Cavalier King Charles Spaniel: Character, Attitude, Care

A particularly good-natured and peaceful character slumbers in the Cavalier King Charles Spaniel. Read everything about the character, attitude, and care of the little cavaliers here.

Anyone with a name as long and elegant as the Cavalier King Charles Spaniel simply has to be adorable.

And indeed, an extremely good-natured and peaceful being slumbers in the dogs, which showers its people with a lot of love and joy. No wonder the breed was already in great demand as a companion dog for European nobility in the Middle Ages and is still one of the most popular pets around the world today.

In our breed portrait, learn all the important aspects of the small dog, how its appearance has changed over the course of history, how it is optimally trained and cared for, and how it differs from the original King Charles Spaniel.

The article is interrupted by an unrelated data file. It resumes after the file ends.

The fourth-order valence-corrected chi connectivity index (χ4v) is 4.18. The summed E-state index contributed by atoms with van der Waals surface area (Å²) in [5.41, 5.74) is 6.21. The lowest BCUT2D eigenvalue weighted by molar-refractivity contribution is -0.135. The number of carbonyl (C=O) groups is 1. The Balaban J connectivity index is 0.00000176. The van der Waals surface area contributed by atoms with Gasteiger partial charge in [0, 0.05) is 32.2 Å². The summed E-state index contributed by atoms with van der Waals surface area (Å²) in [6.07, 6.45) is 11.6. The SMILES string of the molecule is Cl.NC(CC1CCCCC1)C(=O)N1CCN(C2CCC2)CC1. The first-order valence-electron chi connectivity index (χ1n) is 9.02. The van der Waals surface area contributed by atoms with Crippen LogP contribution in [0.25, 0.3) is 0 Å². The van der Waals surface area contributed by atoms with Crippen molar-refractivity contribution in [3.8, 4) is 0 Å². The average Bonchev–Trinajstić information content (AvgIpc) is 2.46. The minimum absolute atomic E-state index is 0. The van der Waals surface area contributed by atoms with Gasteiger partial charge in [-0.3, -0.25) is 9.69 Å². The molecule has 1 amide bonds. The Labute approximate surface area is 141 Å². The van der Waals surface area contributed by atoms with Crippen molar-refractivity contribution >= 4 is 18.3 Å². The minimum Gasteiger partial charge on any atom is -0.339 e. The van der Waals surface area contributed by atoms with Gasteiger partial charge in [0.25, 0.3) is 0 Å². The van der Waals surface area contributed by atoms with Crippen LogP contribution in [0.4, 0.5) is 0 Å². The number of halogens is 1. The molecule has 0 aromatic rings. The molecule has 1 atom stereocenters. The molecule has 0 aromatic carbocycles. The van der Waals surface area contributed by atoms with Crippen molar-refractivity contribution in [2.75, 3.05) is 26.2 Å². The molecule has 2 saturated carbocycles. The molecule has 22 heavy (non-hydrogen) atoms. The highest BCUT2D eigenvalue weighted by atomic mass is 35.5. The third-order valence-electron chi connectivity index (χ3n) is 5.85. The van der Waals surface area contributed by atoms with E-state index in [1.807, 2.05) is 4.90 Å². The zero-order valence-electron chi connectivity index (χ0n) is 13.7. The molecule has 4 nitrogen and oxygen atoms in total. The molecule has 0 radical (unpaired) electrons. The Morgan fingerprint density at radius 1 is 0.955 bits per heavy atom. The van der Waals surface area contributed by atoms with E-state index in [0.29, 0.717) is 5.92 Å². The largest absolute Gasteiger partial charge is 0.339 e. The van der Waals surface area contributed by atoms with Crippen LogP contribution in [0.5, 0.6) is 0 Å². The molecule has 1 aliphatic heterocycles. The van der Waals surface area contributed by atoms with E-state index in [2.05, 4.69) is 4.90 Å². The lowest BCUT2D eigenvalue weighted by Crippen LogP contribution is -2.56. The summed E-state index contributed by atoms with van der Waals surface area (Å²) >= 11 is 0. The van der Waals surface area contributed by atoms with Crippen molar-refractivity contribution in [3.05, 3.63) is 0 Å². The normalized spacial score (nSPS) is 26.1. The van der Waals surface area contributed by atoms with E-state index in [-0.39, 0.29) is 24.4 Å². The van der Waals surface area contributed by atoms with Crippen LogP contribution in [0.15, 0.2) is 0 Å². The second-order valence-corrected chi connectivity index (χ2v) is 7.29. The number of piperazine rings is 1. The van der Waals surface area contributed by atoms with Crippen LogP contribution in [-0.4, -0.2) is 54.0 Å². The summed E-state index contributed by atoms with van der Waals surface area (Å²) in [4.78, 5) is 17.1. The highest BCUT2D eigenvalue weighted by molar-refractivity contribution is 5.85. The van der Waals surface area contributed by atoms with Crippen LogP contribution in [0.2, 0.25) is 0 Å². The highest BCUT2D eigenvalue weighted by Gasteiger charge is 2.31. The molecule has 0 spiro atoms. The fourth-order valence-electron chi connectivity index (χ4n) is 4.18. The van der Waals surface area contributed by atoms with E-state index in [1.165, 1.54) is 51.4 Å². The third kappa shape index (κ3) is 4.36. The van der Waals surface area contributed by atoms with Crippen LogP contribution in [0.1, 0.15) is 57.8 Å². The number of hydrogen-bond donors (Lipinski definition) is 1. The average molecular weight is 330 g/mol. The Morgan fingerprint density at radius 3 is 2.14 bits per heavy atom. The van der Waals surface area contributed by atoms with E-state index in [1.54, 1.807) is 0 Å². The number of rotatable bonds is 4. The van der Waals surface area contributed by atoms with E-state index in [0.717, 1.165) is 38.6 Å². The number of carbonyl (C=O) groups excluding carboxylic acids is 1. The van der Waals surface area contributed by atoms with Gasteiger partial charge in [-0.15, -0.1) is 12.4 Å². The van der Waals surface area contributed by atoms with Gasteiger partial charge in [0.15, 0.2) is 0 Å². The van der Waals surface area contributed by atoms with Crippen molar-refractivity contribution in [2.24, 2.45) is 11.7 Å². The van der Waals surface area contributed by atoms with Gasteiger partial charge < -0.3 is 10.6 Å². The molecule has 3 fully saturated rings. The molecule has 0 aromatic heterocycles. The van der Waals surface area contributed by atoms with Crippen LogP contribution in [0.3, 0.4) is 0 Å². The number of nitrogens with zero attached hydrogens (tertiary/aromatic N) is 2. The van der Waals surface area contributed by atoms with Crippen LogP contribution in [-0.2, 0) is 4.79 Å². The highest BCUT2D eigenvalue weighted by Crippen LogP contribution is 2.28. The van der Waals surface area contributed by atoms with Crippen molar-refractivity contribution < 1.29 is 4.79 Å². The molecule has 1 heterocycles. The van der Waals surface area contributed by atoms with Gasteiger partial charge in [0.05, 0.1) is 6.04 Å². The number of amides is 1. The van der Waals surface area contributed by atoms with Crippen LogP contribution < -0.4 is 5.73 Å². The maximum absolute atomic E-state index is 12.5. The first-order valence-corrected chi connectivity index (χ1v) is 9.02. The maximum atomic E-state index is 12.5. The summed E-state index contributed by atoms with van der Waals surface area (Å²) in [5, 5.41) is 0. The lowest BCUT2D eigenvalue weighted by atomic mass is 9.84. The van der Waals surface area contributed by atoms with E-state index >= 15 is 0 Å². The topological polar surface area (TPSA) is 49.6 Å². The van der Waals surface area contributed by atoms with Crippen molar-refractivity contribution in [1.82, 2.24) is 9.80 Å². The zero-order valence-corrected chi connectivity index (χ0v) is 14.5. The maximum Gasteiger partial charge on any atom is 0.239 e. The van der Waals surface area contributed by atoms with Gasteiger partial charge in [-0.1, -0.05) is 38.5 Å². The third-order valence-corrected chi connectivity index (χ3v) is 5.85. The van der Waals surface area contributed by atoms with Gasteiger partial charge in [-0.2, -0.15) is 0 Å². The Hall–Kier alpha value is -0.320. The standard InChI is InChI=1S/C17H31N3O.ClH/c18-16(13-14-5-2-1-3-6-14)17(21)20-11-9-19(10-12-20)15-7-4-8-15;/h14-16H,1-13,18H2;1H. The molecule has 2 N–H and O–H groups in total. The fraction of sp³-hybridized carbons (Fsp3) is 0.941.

How big is a Cavalier King Charles Spaniel?

The dogs belong to the small dog breeds with a height at the withers between 30 and 33 cm. The size differences between males and females are rather minimal in the breed.

By the way: The dog breed is not to be confused with King Charles Spaniel, from which the Cavalier descends, but which is smaller and lighter and is considered a separate dog breed.

How heavy is a Cavalier King Charles Spaniel?

The small spaniels weigh on average between 5 kg and 8 kg, with hardly any differences between males and females.

What does a Cavalier King Charles Spaniel look like?

Perhaps the most distinctive feature of the Cavalier King Charles Spaniel is its beautiful, glossy, medium-length coat that looks and feels silky. According to the FCI standard, it is possible in four color variants:

  • Blenheim, a white base color with maroon markings
  • Tricolor, a white base color with black markings and tan markings, particularly on the face
  • Ruby, solid red
  • Black and tan, a black base color with tan markings.